California Design, 1930–1965: "Living in a Modern Way"
This exhibition is the first major study of California midcentury modern design. With more than 300 objects—furniture, ceramics, metalwork, fashion and textiles, and industrial and graphic design—the exhibition examines the state’s role in shaping the material culture of the entire country. Organized into four thematic areas, the exhibition aims to elucidate the 1951 quote from émigré Greta Magnusson Grossman that is incorporated into the exhibition’s title: California design “is not a superimposed style, but an answer to present conditions…It has developed out of our own preferences for living in a modern way."
Pacific Standard Time is an unprecedented collaboration of more than sixty cultural institutions across Southern California, coming together to tell the story of the birth of the LA art scene. Initiated through grants from the Getty Foundation, Pacific Standard Time will take place for six months beginning October 2011. Sponsors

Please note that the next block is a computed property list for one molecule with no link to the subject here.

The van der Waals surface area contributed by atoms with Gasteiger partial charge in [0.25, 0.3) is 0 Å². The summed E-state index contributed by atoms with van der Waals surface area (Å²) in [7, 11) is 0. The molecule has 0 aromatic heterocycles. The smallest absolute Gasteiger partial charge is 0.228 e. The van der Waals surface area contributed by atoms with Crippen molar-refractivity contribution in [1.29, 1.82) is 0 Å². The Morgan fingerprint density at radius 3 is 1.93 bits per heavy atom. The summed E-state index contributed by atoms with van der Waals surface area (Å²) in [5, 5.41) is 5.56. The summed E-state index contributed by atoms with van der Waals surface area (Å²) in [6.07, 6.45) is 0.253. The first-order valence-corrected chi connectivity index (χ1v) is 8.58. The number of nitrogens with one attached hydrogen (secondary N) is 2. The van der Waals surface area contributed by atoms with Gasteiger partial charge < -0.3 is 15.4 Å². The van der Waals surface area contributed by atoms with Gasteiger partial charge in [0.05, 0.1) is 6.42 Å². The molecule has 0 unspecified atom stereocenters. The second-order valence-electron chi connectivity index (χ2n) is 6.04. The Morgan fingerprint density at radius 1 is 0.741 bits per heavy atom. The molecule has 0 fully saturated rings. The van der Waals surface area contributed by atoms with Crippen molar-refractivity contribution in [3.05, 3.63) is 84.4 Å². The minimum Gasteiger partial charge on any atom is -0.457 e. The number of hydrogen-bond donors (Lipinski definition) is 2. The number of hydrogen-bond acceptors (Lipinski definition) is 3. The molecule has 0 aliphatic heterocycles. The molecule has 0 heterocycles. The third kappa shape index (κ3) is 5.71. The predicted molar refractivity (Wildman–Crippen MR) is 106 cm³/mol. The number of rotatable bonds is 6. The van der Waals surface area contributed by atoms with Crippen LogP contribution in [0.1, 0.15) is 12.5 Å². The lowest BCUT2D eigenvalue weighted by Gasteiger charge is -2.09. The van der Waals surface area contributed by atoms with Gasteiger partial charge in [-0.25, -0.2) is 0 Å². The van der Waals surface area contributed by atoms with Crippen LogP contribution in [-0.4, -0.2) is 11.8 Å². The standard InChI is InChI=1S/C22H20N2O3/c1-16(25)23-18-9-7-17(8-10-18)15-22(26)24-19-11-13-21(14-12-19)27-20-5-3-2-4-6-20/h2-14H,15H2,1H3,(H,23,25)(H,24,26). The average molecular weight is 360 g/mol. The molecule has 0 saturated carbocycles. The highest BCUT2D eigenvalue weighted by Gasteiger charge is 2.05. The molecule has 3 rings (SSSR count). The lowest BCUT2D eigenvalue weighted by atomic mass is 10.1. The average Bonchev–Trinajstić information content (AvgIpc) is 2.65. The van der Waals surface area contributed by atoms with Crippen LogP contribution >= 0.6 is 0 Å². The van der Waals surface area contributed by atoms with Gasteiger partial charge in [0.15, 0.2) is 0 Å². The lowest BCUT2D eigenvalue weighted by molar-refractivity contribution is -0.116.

The exhibition was organized by the Los Angeles County Museum of Art and funded through a lead grant from
Corporate sponsorship was provided by
Additional funding was provided by the Henry Luce Foundation, Debbie and Mark Attanasio, Martha and Bruce Karsh, and LACMA's Decorative Arts and Design Council.
Image: Julius Shulman (1910–2009), photographer, Pierre Koenig, architect, Stahl House (Case Study House #22), Los Angeles, 1960 © J. Paul Getty Trust. Used with permission. Julius Shulman Photography Archive, Research Library, Getty Research Institute (2004.R.10).
Deborah Sussman, whose work is included in the exhibition, talks about her early history with Charles and Ray Eames and her long career as an influential designer.
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Once upon a time, California was home to groundbreaking work in abstract, avant-garde animation. One of the most influential abstract animators was Oskar Fischinger (1900–1967), brought to Hollywood by Paramount from Berlin in 1936, thus becoming the direct link from the European avant-garde film movement to West Coast experimental filmmaking...
After eight months on view, 350,000 visitors, and three catalogue printings, California Design, 1930–1965 will close its doors for the last time this Sunday. While it will be sad to watch the culmination of six years of work dispersed to the four winds, it is encouraging to see that the spirit of modern California design lives on through many talented designers and craftspeople...